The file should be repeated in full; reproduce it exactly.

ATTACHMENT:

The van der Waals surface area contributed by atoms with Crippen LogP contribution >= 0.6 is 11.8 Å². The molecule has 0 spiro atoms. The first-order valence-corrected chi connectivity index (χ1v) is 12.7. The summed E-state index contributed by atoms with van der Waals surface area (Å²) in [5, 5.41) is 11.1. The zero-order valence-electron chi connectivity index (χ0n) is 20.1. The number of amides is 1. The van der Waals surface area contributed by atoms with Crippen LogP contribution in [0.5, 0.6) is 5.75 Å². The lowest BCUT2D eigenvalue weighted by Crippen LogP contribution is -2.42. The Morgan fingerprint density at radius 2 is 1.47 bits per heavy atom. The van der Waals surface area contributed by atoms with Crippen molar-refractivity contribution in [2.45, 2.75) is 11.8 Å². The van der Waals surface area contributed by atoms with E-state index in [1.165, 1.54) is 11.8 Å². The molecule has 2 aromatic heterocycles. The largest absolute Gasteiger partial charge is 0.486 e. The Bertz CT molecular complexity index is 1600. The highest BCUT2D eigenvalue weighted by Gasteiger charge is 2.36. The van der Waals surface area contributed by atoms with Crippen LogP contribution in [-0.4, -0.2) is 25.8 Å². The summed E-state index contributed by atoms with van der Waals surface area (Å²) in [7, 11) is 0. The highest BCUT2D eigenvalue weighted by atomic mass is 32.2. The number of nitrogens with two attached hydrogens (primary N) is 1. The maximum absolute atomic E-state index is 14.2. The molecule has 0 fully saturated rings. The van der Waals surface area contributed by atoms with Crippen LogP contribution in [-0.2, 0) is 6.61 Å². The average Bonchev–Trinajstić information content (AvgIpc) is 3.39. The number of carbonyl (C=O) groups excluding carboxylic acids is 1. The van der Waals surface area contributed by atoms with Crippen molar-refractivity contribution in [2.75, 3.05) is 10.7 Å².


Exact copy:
The van der Waals surface area contributed by atoms with Crippen LogP contribution >= 0.6 is 11.8 Å². The molecule has 0 spiro atoms. The first-order valence-corrected chi connectivity index (χ1v) is 12.7. The summed E-state index contributed by atoms with van der Waals surface area (Å²) in [5, 5.41) is 11.1. The zero-order valence-electron chi connectivity index (χ0n) is 20.1. The number of amides is 1. The van der Waals surface area contributed by atoms with Crippen LogP contribution in [0.5, 0.6) is 5.75 Å². The lowest BCUT2D eigenvalue weighted by Crippen LogP contribution is -2.42. The Morgan fingerprint density at radius 2 is 1.47 bits per heavy atom. The van der Waals surface area contributed by atoms with Crippen molar-refractivity contribution in [2.45, 2.75) is 11.8 Å². The van der Waals surface area contributed by atoms with E-state index in [1.165, 1.54) is 11.8 Å². The molecule has 2 aromatic heterocycles. The largest absolute Gasteiger partial charge is 0.486 e. The Bertz CT molecular complexity index is 1600. The highest BCUT2D eigenvalue weighted by Gasteiger charge is 2.36. The van der Waals surface area contributed by atoms with Crippen LogP contribution in [-0.4, -0.2) is 25.8 Å². The summed E-state index contributed by atoms with van der Waals surface area (Å²) in [7, 11) is 0. The highest BCUT2D eigenvalue weighted by atomic mass is 32.2. The number of nitrogens with two attached hydrogens (primary N) is 1. The maximum absolute atomic E-state index is 14.2. The molecule has 0 fully saturated rings. The van der Waals surface area contributed by atoms with Crippen LogP contribution in [-0.2, 0) is 6.61 Å². The average Bonchev–Trinajstić information content (AvgIpc) is 3.39. The number of carbonyl (C=O) groups excluding carboxylic acids is 1. The van der Waals surface area contributed by atoms with Crippen molar-refractivity contribution in [2.75, 3.05) is 10.7 Å².